This recently published open-access article by Robba et al delves into the retrospective monitoring data on 70 TBI patients. The patients in the cohort were all monitored comprehensively, providing the investigators with continuous data on PbtO2, ICP and CPP, as well as on relevant respiratory indices. They found a statistically significant link between lung function… Continue reading Lung Injury Is a Predictor of Cerebral Hypoxia and Mortality in Traumatic Brain Injury – Retrospective Study
The first edition of this comprehensive guide to the treatment of severe TBI was originally published in 2012, based entirely on editorial contributions from Nordic researchers and clinicians. It has proven to be a very useful and popular reference tool for professionals working with TBI. After an extensive review of all the relevant topics, the… Continue reading Fresh off the Press: The Long Awaited 2nd Edition of Management of Severe Traumatic Brain Injury
The Seattle International Severe Traumatic Brain Injury Consensus Conference (SIBICC) recently released a superb article detailing the recommended treatment approach in TBI-patients with both cerebral tissue oximetry and ICP-monitoring. It provides an easy-to-follow and logical multi-tier algorithm for addressing various combinations of ICP/PbtO2 abnormalities. As such it offers a guidance document for clinical care that… Continue reading SIBICC: Management Algorithm for TBI-patients with both PbtO2 and ICP-monitoring
In December 2019 the Association of Anaesthetists and the Neuro Anaesthesia and Critical Care Society and the Neuro Anaesthesia and Critical Care Society published their joint guidelines on how to safely transfer patients with acute brain injury to the appropriate level of care. Focusing on TBI and stroke-related brain injury, this consensus document outlines both… Continue reading Joint AAGBI & NACCS Guidelines on Safe Transfer of the Brain Injured Patient
The Society for Neuroscience in Anesthesiology and Critical Care (SNACC) incoming president Dr. Deepak Sharma shares his thoughts as we approach the new year. Some valuable input to bring with us into the holidays. Read his newsletter here.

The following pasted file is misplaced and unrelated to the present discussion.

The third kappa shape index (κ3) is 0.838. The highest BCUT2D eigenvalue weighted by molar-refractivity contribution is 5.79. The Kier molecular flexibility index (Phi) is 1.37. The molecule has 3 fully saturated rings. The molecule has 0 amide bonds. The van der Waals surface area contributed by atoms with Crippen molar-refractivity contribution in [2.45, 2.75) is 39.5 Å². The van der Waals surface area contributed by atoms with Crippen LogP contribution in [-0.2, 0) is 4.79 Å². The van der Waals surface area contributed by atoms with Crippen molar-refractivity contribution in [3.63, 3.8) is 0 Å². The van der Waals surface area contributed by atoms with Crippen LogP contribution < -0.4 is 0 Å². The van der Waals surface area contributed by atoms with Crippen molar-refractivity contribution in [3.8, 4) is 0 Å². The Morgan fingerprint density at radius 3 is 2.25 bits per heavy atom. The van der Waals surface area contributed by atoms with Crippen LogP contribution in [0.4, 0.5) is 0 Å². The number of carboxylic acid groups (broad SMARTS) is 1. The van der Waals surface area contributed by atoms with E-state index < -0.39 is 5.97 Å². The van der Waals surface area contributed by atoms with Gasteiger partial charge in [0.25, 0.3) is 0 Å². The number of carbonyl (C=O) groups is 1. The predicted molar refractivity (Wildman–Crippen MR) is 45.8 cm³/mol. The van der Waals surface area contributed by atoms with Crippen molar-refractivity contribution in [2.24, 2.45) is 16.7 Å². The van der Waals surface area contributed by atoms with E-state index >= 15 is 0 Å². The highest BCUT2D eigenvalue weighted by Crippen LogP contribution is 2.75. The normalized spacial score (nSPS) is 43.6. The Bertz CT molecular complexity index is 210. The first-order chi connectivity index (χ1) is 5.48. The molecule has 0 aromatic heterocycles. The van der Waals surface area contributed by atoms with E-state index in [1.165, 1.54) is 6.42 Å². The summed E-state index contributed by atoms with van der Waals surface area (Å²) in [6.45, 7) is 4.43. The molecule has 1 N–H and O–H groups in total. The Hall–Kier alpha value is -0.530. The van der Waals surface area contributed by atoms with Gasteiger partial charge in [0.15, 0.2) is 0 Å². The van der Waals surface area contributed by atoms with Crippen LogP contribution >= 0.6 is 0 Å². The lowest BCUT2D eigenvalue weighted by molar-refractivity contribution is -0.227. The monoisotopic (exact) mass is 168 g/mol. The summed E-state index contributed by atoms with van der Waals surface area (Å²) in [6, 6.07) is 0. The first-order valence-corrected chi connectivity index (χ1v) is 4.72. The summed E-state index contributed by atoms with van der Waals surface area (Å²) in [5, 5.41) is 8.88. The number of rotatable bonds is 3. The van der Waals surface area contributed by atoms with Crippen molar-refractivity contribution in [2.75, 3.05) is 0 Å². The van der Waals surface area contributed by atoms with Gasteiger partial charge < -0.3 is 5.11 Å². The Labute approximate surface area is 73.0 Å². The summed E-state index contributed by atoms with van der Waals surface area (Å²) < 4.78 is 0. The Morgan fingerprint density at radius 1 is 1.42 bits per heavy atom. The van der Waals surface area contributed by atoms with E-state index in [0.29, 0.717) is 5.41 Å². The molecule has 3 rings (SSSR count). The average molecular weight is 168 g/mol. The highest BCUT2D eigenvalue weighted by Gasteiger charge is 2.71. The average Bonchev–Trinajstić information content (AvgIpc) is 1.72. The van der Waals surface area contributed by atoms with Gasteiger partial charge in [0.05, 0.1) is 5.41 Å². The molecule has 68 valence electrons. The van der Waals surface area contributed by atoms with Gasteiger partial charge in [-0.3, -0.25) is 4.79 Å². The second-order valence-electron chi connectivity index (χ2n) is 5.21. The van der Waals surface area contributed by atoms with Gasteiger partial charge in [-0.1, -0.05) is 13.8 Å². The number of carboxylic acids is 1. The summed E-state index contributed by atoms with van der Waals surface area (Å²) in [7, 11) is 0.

This month’s edition of Current Opinion in Anaesthesiology is replete with neuro-topics, ranging from awake craniotomy to complex spinal surgery and anaesthesia for stroke thrombectomy. Well worth a read, this collection of articles provides (often excellent) summaries of evidence and current practice in numerous fields relevant to the neuroanaesthetist.
The optimal hyperosmotic agent for treatment of intracranial hypertension following TBI has been an inexhaustible subject of debate. Scant evidence underlies these discussions despite widespread and long-standing use of both agents. In this article Anstey et al. retrospectively analysed data from 14 different centres to compare outcomes in mannitol-only and hypertonic saline-only cohorts. They excluded… Continue reading Mannitol vs. Hypertonic Saline in TBI – A Retrospective Study
SNACC’s article of the month for July is an excellent narrative review on the pharmacodynamics of vasopressors in health and in the setting of brain injury. The review is preceded by an introductory commentary by neuroscand.com contributor Dr. Riikka Takala.
The landmark 2016 ATACH II trial compared aggressive blood pressure lowering (110-139 mmHg) with standard BP-targets (140-180) in patients with spontaneous ICH, and found no difference between the groups. The main endpoints were mortality and functional neurological outcome (modified Rankin scale). The only discernible difference was a tendency towards less haematoma expansion in the intervention… Continue reading ATACH II Follow-up Subgroup Analysis: Intensive BP Reduction Reduces Expansion of Deep ICH, But No Difference in Functional Outcome
Intracerebral haemorrhage is associated with a number of haemodynamic consequences. These are not just limited to arrhythmias. Lele and colleagues have summarised the most common and important ones in this review in the Journal of Neurosurgical Anesthesiology.